needed for corporate knowledge management an area unfamiliar to most employees.
Knowledge management is the broad process of locating, organizing, transferring, and
using the information and expertise within an organization. According to the American
Productivity and Quality Center (at on the World Wide Web), the four key
enablers supporting the overall knowledge management process are leadership, culture,
technology, and measurement. A data architect must therefore be able to envision the data
requirements of such future infrastructure needs.
IT knowledge is but one aspect of a data architects role. Since the data architect is the
end-users interface and translator of their business requirements to the IT community, the
architect must possess good interpersonal skills. A data architect must have the ability to
facilitate agreements and resolve conflicts amongst organizations. To do that successfully,
an architect must be able to interpret business needs into data requirements including
such attributes as naming standards, consistent data definitions, data aliases, associated
business rules, data sources, retention criteria, derivations, security restrictions,
accessibility, reusability, currency, frequency of update, linkages, and integration. (See
the chart for a sample outline of roles and responsibilities.)
One of the less obvious responsibilities of a data architect is the ability to differentiate
between valuable, usable information and useless data. People are quite able to theorize
on how data might be used someday or data they would like to have; but frequently that
data is not transferable into actionable information or knowledge that either makes the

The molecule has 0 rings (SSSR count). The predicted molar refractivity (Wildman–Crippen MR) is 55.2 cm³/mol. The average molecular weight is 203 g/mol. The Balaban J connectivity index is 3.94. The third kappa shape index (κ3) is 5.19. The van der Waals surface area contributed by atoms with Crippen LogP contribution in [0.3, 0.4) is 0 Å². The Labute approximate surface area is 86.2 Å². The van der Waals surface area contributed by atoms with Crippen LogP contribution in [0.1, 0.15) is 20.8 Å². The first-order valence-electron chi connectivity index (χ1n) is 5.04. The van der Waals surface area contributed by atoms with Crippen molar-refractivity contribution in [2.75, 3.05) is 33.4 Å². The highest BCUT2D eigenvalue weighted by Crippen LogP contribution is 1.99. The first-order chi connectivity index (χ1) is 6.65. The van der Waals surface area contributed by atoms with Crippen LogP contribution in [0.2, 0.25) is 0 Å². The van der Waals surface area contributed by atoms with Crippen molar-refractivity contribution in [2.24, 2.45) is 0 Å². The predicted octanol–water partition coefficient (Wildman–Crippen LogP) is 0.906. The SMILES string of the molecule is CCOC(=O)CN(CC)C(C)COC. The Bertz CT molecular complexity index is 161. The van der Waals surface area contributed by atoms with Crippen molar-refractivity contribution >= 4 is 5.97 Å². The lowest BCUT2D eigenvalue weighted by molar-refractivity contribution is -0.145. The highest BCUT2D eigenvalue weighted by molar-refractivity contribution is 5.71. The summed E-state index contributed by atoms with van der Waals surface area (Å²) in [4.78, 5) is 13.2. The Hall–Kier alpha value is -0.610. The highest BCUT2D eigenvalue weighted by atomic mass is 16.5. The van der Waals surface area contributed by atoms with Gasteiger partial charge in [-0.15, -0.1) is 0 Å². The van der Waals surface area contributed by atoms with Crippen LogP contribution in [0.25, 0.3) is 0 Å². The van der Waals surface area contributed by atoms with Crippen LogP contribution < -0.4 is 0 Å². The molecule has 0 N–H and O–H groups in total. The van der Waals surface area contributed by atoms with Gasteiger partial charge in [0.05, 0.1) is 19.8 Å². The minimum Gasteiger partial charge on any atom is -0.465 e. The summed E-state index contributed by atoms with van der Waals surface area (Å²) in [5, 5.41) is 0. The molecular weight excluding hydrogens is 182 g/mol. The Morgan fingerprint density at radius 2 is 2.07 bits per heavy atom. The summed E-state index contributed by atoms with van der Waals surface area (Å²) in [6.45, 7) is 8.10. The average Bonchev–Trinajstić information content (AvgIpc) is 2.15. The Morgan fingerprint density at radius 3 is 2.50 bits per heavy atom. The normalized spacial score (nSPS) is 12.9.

company more productive or drives added revenue. It will be up to the data architect to
negotiate with the appropriate players to ensure only the right data is captured,
manipulated, and kept current and accurate. In other words, the data architect must be
able to envision the value of data to the bottom line, and to translate this for
implementation into corporate data models, the corporate metadata repository, and the
data warehouse constructs themselves.

RFG believes that corporations needs to establish the roles and responsibilities of the data
architect in a fashion that allows the architect to effectively act as an intermediary
between the end-user departments and IT. It is also imperative that all the parties with
whom the data architect interfaces fully understand and accept his/her role and function.
Without buy-in at both the management and non-management levels, the data architect
will be stymied and will not be able to perform effectively.

Roles and Responsibilities of a Data Architect



Develop a data architecture that:

maximizes revenues by providing
actionable, integrated data;
improves productivity through
strict management of data; and
can be the basis for future
knowledge management
Define and document the data
architecture through gathering of
requirements from end-user
departments or through reverse
engineering of existing data uses
Facilitate and document the
agreements on appropriate
corporate data and its usage
Resolve conflicts between
Ensure all components are
properly integrated and
Coach the IT team on the value
and implications of data
Educate end-users on the value of
data and its associated attributes
Provide support and verify quality
through all stages of
Demonstrate thought leadership

Mediator between organizations

Advocate for end-user
Facilitator of data requirements

Developer and maintainer of

business rules
Interface between end-users and
Interpreter of data and business
needs to data
administrators/modelers and/or
database administrators
Data futurist (i.e., visionary of
future data uses)
Catalyst for converting data into
knowledge management